Lahaina offers visitors to Maui a unique glimpse into the past while enjoying what Maui has to offer today. Visitors are enticed to walk, shop, eat and enjoy. Spending the day in Lahaina is a must-do on any visit to Maui.

The Old Courthouse was built in 1859. Visitors may walk through this historic building and view exhibits from top Maui artists presented by the Lahaina Art Society. The lower level galleries still feature windows with the bars that held Maui prisoners in days past. Informational brochures about other historic sites in this Maui village are available here as well.

The Courthouse Square is home to what is, perhaps, the most memorable tree on Maui. The Banyan Tree, planted in 1873, has aerial roots that have grown into twelve major trunks. What appears at first glance to be a small forest is actually all part of one tree. The tree provides nearly an acre of shade in the square and is a popular meeting place among Maui tourists. While in the Courthouse Square, take a moment to find the restored ruins of the original Maui waterfront fort built in the 1830s.

The streets of Lahaina are lined with small shops and restaurants catering to Maui visitors. At the quieter southern end of Lahaina is an oceanfront boutique mall (505 Front Street). Stores feature made-on-Maui products, Maui souvenirs and gifts.

There are several waterfront restaurants in this area and live music is available on weekend evenings for Maui tourists to enjoy. The Lahaina Center (900 Front Street) features 30 stores and restaurants offering apparel, jewelry and microbrews. A stroll along the streets of Lahaina will fulfill the shopping needs of any Maui visitor.

Maui visitors looking for a party atmosphere at night will find it here so a well-planned day visit can turn into a night full of fun.

Lahaina offers great night life and plenty of fun but it lacks the features that make accommodations on Maui special. It is missing the clean beaches and slow pace the makes a Maui vacation special. A limited amount of lodging is available in Lahaina but most area accommodations are north of Lahaina. Lahaina is a great place to visit on Maui but not to stay.

Visitors looking for water activities to enjoy on Maui will find themselves drawn to the offerings at Lahaina. Vendors at the harbor offer day and evening cruises, submarine rides and other boating activities that provide a water-based view of Maui.

Visitors to Maui rely mostly on rental cars for transportation. Because Lahaina is a popular destination greater crowds are found here than at any other location on Maui. As a result parking can sometimes be a bit difficult. Plan arrival for before 10 a.m. and parking should not be a problem.

Lahaina offers Maui visitors a special mixture of old and new that is not to be missed.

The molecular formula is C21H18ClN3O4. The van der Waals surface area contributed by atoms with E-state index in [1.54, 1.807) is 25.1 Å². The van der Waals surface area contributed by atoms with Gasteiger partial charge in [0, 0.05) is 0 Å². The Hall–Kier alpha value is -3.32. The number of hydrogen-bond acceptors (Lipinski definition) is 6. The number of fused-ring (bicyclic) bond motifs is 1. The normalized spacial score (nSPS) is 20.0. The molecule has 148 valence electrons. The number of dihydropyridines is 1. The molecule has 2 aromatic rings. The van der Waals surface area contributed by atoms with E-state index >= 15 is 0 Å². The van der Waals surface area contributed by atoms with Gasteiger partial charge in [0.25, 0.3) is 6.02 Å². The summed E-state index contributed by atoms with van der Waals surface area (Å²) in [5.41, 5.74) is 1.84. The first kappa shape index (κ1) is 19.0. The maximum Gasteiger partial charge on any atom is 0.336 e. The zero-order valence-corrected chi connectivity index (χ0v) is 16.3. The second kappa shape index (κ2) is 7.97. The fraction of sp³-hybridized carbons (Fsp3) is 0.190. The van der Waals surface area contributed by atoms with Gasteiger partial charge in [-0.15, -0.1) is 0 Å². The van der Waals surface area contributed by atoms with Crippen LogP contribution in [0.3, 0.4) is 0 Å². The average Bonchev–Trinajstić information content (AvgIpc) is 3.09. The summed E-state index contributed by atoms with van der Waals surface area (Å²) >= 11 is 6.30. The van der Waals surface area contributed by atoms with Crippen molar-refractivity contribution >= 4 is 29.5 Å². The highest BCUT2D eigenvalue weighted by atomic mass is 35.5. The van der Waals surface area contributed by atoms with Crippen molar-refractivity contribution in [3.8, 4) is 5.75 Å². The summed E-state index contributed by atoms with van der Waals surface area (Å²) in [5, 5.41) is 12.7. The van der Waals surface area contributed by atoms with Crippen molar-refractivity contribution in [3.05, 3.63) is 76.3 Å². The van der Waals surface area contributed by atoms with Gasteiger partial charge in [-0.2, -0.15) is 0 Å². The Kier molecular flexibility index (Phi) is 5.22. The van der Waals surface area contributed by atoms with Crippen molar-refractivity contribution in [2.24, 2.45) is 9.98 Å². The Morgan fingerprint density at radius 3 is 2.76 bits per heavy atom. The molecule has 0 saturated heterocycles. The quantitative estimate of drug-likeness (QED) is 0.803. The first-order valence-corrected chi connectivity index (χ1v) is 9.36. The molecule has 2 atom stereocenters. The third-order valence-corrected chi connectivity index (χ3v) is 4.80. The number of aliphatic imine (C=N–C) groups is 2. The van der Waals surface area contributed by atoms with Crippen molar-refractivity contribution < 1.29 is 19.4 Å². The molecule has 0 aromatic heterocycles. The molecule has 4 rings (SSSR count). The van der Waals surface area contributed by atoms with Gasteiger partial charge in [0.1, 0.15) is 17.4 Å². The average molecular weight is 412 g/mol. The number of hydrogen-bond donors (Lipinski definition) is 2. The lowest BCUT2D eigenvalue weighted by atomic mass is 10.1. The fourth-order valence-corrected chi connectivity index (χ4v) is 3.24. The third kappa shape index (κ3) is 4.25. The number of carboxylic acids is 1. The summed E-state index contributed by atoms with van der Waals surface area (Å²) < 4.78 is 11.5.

The Chicago Beer Riot

In the mid 1800s, America had many worries, not only were the southern states threatening secession but there were very severe strains between more recently arrived German and Irish immigrants an those whose parents and grandparents immigrated from Europe earlier. Those who most feared that the country was being taken over by so many immigrants gravitated towards to a group that called itself the “American Party”. In time they became known by the name “Know-nothings” because of the semi secret organization of the party. If a member was asked about their activities by an outsider they were supposed to reply with the phrase “I know nothing”.

By 1855 Chicago had become a hotbed of tension between the immigrant groups and the party. That year Levi Boone was elected Mayor running on an anti-immigrant platform. Mayor Boone was a moralist, if not technically a “know-nothing” and he was outraged by the pleasure that the Irish and Germans found in drinking beer and chose that drink to bring pressure on the immigrant communities. After Boone was elected, he first barred immigrants from any city job. Next, he increased the cost of a city issued liquor license by 2,400%, from $50 annually to $300 quarterly. Then he ordered that an old law be brought back, prohibiting sale of alcohol and beer on Sundays.

On the first Sunday that the newly reenacted law was in effect, the immigrants on Chicago’s north side went about their business as usual, gathering in their neighborhood taverns for the traditional Sunday afternoon beer. Suddenly, and without any warning, the Chicago police showed up, ordered all the taverns to be shut down and arrested more than two hundred people for drinking on Sunday. The magistrate on duty at the courthouse released those who had been arrested and set a hearing date for April 21, 1855.

When that day arrived, an unruly crowd of some 300 barkeepers marched towards Courthouse Square, shouting threats against the judge and being led by a traditional Yankee fife and drum. Chicago police stopped the crowd and moved them back to the north side and a clash was averted. But not for long! About three that afternoon the crowd returned. And again the police were prepared for their arrival. Their tactic this time was to allow about half the crowd to cross the Chicago River and then open the swing bridges which effectively cut the crowd in half as well as trapping some on the bridges themselves. This tactic, while effective, infuriated the protesters and very soon both sides were shooting at each other.

Immediately rumors began that some of the protesters had been killed but there is no historical evidence for this claim. The fact that the Mayor had ordered the cannon in the courthouse square be loaded in anticipation probably helped fuel the rumors. As night came on, tempers cooled off and the demonstration broke up, their point made. The next year, Levi Boone lost his bid for re-election and the prohibition against selling beer on Sundays was repealed.

And so ended the great “Lager Beer Riot”; the only time in U.S. history that drinkers have rioted in support of their favorite beverage.